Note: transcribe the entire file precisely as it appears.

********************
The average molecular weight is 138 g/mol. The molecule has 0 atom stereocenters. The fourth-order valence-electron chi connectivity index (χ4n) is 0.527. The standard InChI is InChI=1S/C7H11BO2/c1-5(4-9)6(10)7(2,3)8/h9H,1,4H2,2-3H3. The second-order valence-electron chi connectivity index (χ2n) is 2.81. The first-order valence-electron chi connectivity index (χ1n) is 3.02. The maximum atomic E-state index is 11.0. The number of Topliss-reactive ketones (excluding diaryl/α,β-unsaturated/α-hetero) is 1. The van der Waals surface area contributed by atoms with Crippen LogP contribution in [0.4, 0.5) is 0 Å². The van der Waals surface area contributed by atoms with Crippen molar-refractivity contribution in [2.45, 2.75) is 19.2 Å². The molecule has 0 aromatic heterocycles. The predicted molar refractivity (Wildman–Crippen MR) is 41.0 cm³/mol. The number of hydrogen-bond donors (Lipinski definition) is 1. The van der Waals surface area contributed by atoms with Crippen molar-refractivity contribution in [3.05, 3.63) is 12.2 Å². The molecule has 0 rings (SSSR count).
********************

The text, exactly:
The average molecular weight is 138 g/mol. The molecule has 0 atom stereocenters. The fourth-order valence-electron chi connectivity index (χ4n) is 0.527. The standard InChI is InChI=1S/C7H11BO2/c1-5(4-9)6(10)7(2,3)8/h9H,1,4H2,2-3H3. The second-order valence-electron chi connectivity index (χ2n) is 2.81. The first-order valence-electron chi connectivity index (χ1n) is 3.02. The maximum atomic E-state index is 11.0. The number of Topliss-reactive ketones (excluding diaryl/α,β-unsaturated/α-hetero) is 1. The van der Waals surface area contributed by atoms with Crippen LogP contribution in [0.4, 0.5) is 0 Å². The van der Waals surface area contributed by atoms with Crippen molar-refractivity contribution in [2.45, 2.75) is 19.2 Å². The molecule has 0 aromatic heterocycles. The predicted molar refractivity (Wildman–Crippen MR) is 41.0 cm³/mol. The number of hydrogen-bond donors (Lipinski definition) is 1. The van der Waals surface area contributed by atoms with Crippen molar-refractivity contribution in [3.05, 3.63) is 12.2 Å². The molecule has 0 rings (SSSR count).